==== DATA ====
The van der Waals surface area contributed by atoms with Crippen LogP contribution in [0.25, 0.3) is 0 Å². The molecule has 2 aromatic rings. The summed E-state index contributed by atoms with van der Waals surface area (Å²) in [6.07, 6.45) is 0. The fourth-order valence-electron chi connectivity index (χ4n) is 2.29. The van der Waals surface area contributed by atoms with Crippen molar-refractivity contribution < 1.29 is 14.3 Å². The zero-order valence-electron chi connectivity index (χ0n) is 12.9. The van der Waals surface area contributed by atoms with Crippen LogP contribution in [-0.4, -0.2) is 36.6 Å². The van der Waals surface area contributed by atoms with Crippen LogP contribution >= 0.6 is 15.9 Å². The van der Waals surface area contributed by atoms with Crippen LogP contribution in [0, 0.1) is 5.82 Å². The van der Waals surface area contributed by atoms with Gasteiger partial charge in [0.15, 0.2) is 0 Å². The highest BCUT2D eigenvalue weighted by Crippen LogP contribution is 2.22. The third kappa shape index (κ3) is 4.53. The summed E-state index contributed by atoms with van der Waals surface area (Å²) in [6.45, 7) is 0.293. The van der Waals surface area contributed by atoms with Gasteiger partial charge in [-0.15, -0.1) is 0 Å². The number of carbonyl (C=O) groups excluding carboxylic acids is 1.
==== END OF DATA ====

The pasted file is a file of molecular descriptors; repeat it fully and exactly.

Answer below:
The van der Waals surface area contributed by atoms with Crippen LogP contribution in [0.25, 0.3) is 0 Å². The molecule has 2 aromatic rings. The summed E-state index contributed by atoms with van der Waals surface area (Å²) in [6.07, 6.45) is 0. The fourth-order valence-electron chi connectivity index (χ4n) is 2.29. The van der Waals surface area contributed by atoms with Crippen molar-refractivity contribution < 1.29 is 14.3 Å². The zero-order valence-electron chi connectivity index (χ0n) is 12.9. The van der Waals surface area contributed by atoms with Crippen LogP contribution in [-0.4, -0.2) is 36.6 Å². The van der Waals surface area contributed by atoms with Crippen LogP contribution >= 0.6 is 15.9 Å². The van der Waals surface area contributed by atoms with Crippen LogP contribution in [0, 0.1) is 5.82 Å². The van der Waals surface area contributed by atoms with Gasteiger partial charge in [0.15, 0.2) is 0 Å². The highest BCUT2D eigenvalue weighted by Crippen LogP contribution is 2.22. The third kappa shape index (κ3) is 4.53. The summed E-state index contributed by atoms with van der Waals surface area (Å²) in [6.45, 7) is 0.293. The van der Waals surface area contributed by atoms with Gasteiger partial charge in [-0.15, -0.1) is 0 Å². The number of carbonyl (C=O) groups excluding carboxylic acids is 1.